German software maker SAP (NYSE: SAP) narrowly missed analysts' estimates in its second quarter, posting a profit of 491 million euros ($638 million), or 41 cents a share, on sales of 2.89 billion euros ($3.5 billion).
A survey of analysts by Thomson Reuters pegged the CRM and supply chain applications giant for a profit of 525 million euros in the quarter. In the year-ago quarter, SAP posted a profit of 426 million euros, or 36 cents a share.
The fortunes of SAP and other major enterprise software companies are closely watched by many in the industry, as both corporate technology buyers and vendors seek indications of whether IT budgets are again on the rise and new projects are taking shape.
For them, SAP may have some good news. During the quarter, software and software services revenue increased 16 percent from the year-ago quarter, rising to 2.26 billion euros from 1.95 billion euros. Total software sales increased 17 percent to 637 million euros from 543 million euros in the second quarter of 2009.
"Customers continue to invest for growth across large, midsized and small enterprises and within many industries," SAP Co-CEO Bill McDermott said in a statement. "We had outstanding growth in strategic markets like the U.S. and we saw continued double-digit growth in key emerging markets in Latin America and Asia."
"This solid performance is due to renewed customer confidence, an ever-expanding ecosystem, as well as focused execution on our go-to-market strategy," he said.
Investors, meanwhile, were displeased by SAP's solid, if not spectacular improvement in total software sales and profits, and pushed SAP shares down $1.49 a share, or 3 percent, to $47.12 after the earnings release.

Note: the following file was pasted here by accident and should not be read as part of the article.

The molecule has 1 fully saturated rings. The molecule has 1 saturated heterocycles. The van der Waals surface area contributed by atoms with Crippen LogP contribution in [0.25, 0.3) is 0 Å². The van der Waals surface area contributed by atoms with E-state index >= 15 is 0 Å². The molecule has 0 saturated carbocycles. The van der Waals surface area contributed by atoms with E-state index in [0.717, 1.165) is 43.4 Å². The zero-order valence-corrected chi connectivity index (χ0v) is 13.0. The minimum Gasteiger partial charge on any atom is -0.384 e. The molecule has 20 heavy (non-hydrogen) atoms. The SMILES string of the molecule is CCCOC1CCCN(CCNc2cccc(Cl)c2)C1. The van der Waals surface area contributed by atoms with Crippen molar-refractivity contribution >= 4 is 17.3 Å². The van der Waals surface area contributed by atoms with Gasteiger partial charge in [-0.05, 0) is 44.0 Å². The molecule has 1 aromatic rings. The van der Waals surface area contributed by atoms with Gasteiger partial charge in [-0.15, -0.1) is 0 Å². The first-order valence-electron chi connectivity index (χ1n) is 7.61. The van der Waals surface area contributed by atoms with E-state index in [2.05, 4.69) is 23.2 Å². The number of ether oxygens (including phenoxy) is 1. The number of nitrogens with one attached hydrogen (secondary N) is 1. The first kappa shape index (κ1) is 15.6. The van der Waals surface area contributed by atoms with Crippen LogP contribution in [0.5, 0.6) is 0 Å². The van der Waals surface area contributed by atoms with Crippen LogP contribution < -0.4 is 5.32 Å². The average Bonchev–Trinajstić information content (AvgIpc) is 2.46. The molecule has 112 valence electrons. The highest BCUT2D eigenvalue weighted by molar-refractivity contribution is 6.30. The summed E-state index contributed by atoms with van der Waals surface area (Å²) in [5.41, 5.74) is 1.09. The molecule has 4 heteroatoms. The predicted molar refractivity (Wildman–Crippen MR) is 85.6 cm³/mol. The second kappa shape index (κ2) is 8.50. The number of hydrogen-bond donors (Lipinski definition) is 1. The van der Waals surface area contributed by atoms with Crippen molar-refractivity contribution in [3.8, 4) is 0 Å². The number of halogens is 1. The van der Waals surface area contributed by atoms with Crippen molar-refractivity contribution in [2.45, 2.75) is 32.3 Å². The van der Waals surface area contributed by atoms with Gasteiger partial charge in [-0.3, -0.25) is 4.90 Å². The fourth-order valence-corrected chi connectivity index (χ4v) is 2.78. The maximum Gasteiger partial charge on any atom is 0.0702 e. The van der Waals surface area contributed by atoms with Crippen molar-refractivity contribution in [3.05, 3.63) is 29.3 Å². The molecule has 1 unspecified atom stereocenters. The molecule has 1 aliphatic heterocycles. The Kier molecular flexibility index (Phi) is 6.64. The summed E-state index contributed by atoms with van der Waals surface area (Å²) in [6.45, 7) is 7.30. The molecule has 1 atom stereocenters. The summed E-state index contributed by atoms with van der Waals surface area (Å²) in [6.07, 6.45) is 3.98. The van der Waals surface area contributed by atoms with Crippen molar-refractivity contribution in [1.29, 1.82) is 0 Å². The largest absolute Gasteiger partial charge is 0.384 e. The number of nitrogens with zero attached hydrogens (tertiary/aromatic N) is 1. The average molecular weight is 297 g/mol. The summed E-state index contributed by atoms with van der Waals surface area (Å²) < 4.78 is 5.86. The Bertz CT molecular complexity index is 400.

Company officials told analysts that its second-quarter profits were dinged by a currency loss and severance paid to a pair of former executives in the wake of a management shakeupearlier this year.
The severance payouts to former CEO Leo Apotheker and former board member John Schwarz clipped 11 million euros from its bottom line. SAP also said it absorbed a hit of roughly of 86 million euros due to unfavorable currency exchange rates in Europe. To be fair, IBM (NYSE: IBM) blamed unpredictable currency rates and a much-stronger-than-expected U.S. dollarfor trimming nearly half a billion dollars off its second-quarter revenue total.
Sybase payoff, Business ByDesign ahead
On the plus side, SAP also said that it has officially closed its $5.8 billion acquisition of database software developer Sybase, a purchase that it says will increase software and software-related service sales between 9 percent and 11 percent for the remainder of 2010.
Continuing to look ahead, SAP confirmed that it will finally release the latest version of its oft-delayed SaaS suite, Business ByDesign, later this week. Analysts, customers and competitors have mocked SAP for failing to deliver the on-demand suite for more than two yearsand many customers have cited the company's flagging on-demand strategy and product line as the reason they've chosen IBM and Oracle (NASDAQ: ORCL) for their next generation of business apps.
SAP Co-CEO Jim Hagemann Snabe told analysts that SAP has a pipeline of "thousands of customers" awaiting Business ByDesign and that the service will have all the functionality customers need to run their entire business from on-demand applications.
SAP officials said the company will continue to target SMBs as well as top-tier enterprise customers to drive growth through the remainder of 2010 and beyond.
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